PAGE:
Second, Jesus’ radical and counter-cultural agenda, subverting both the political status quo and the movements of violent revolution, was focused in his awareness, of vocation.  John the Baptist re-enacted the Exodus in the wilderness; Jesus would do so in Jerusalem. Jesus’ gospel message constantly invokes Isaiah 40-55, in which God returns to Zion (Jerusalem), defeats Babylon, and liberates Israel from her exile. At the heart of that great passage there stands a job description. This would be the victory over evil; this would be the redefined messianic task. Jesus had warned that Israel’s national ideology, focused then upon the revolutionary movements, would lead to ruthless Roman suppression; as Israel’s representative he deliberately went to the place where that suppression found its symbolic focus. He drew his counter-Temple movement to a climax in Passover week, believing that as he went to his death Israel’s God was doing for Israel (and hence for the world) what Israel as a whole could not do.

Third, Jesus believed something else, I submit, that makes sense (albeit radical and shocking sense) within precisely that cultural, political, and theological setting of which I have been speaking. Jesus evoked, as the overtones of his own work, symbols that spoke of Israel’s God present with God’s people. He acted and spoke as if he were in some way a one-man, counter-Temple movement. He acted and spoke as if he were gathering and defining Israel at this eschatological moment—the job normally associated with Torah. He acted and spoke as the spokesperson of Wisdom. Temple, Torah, and Wisdom, however, were powerful symbols of central Jewish belief: that the transcendent creator and covenant God would dwell within Israel and order Israel’s life. Jesus used precisely those symbols as models for his own work. In particular, he not only told stories whose natural meaning was that YHWH (God) was returning to Zion, but he acted—dramatically and symbolically—as if it were his vocation to embody that event in himself.

Jesus saw himself as the means of salvation, no longer the Temple as the means. He became the sacrifice for our sins. He cleansed not only the Temple, but our hearts so that God can live in us. Amen.

Lord Jesus, continue to cleanse us.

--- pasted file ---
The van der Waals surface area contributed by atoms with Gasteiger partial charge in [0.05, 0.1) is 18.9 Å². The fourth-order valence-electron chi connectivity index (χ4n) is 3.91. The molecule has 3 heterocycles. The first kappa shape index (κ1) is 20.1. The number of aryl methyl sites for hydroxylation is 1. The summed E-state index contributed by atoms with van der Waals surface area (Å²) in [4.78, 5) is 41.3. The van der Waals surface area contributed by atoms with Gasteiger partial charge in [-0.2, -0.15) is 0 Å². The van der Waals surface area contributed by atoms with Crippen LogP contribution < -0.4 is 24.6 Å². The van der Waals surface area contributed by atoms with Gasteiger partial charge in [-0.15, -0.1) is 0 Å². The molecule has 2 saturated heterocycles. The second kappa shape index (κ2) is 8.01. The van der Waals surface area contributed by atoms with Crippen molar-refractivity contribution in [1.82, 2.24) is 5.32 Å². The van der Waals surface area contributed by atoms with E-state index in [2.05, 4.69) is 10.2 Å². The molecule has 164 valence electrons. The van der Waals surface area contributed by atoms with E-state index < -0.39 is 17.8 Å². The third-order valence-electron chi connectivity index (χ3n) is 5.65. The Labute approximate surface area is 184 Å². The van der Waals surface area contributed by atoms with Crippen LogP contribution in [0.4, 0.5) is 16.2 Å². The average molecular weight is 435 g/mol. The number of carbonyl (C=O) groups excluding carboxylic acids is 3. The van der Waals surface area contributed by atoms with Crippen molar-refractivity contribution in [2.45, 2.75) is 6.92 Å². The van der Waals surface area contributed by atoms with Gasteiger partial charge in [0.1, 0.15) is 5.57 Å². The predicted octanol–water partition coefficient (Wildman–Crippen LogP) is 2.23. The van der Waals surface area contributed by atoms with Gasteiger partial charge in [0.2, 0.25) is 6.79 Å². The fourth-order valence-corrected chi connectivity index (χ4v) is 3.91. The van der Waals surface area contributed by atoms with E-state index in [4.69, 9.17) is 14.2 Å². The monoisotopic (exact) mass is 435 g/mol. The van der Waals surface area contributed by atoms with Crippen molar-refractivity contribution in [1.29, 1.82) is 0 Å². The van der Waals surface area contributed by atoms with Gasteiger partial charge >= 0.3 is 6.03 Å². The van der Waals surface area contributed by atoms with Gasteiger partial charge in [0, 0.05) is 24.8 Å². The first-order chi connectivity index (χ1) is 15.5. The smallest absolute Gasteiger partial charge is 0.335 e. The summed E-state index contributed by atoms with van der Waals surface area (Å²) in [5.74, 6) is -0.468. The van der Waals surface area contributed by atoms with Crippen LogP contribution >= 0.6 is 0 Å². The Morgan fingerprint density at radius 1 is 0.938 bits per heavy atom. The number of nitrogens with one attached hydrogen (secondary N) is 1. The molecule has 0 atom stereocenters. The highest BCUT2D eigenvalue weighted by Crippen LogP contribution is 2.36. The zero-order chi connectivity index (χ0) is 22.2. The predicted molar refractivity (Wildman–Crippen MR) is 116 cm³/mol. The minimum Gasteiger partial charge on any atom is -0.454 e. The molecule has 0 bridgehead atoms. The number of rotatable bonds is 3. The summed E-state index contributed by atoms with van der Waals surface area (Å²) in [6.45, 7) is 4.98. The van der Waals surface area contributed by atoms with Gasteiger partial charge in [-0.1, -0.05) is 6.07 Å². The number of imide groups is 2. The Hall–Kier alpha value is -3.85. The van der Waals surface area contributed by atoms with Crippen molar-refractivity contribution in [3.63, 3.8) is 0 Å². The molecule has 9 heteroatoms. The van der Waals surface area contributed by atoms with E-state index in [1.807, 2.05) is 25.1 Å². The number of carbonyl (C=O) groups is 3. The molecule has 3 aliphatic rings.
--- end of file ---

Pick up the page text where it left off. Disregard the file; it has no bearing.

*The cartoon is by Cuyler Black and you can find more of his cartoons here

Adam versus Jesus

If death got the upper hand through one man’s wrongdoing, can you imagine the breathtaking recovery life makes, sovereign life, in those who grasp with both hands this wildly extravagant life-gift, this grand setting-everything-right, that the one man Jesus Christ provides?  (Romans 5:17.The Message)

The story of Adam and Eve is central to the Christian’s understanding of the world and humanity’s place in it. In Genesis chapter two and three, God creates man (Hebrew: Adam) from the dust of the earth (Hebrew: Adama). He places Adam and later Eve, in a garden called Eden to till and keep it. They are given great freedom, with one rule to remind them of their dependence on God, their creator: do not eat from the tree of the knowledge of good and evil.

All goes well until the serpent talks Eve into the fatal bite. Adam joins her in the rebellion against God. When God comes to visit, they hide, ashamed of their nakedness. God give them the opportunity to confess but in turn they blame another. Adam blames Eve. Eve blames the serpent. God casts them out of the garden as the consequence of their rebellion.

The story is way for humans to talk about our in-born tendency to rebel against God. We want to run things our way, to be in charge of our destiny. We all trespass against God’s rule. As Paul write in Romans 5, one man’s trespass shows us the reality of sin and death in each of us.

But humanity’s rebellion is not the end of the story, but rather the beginning. God immediately begins a rescue mission. In Genesis 3:21 God provides garments for Adam and Eve from the skins of animals. Death provides protection to humans, a foreshadowing of the cross.

The rescue is completed in the death and resurrection of Jesus Christ. If death can come through one man, then surely new life can come through one man, Jesus Christ, the son of God. Jesus is so much greater than Adam or you or I. Jesus Christ lavishly dispenses the free gift of God’s mercy and grace. New Vibrant Life flows forth from the cross of Christ. We are sinners, but we are REDEEMED and FORGIVEN sinners. We are sons and daughters of muddy earth, yet we are also Princes and Princesses of God’s Kingdom. Let’s rejoice in that reality.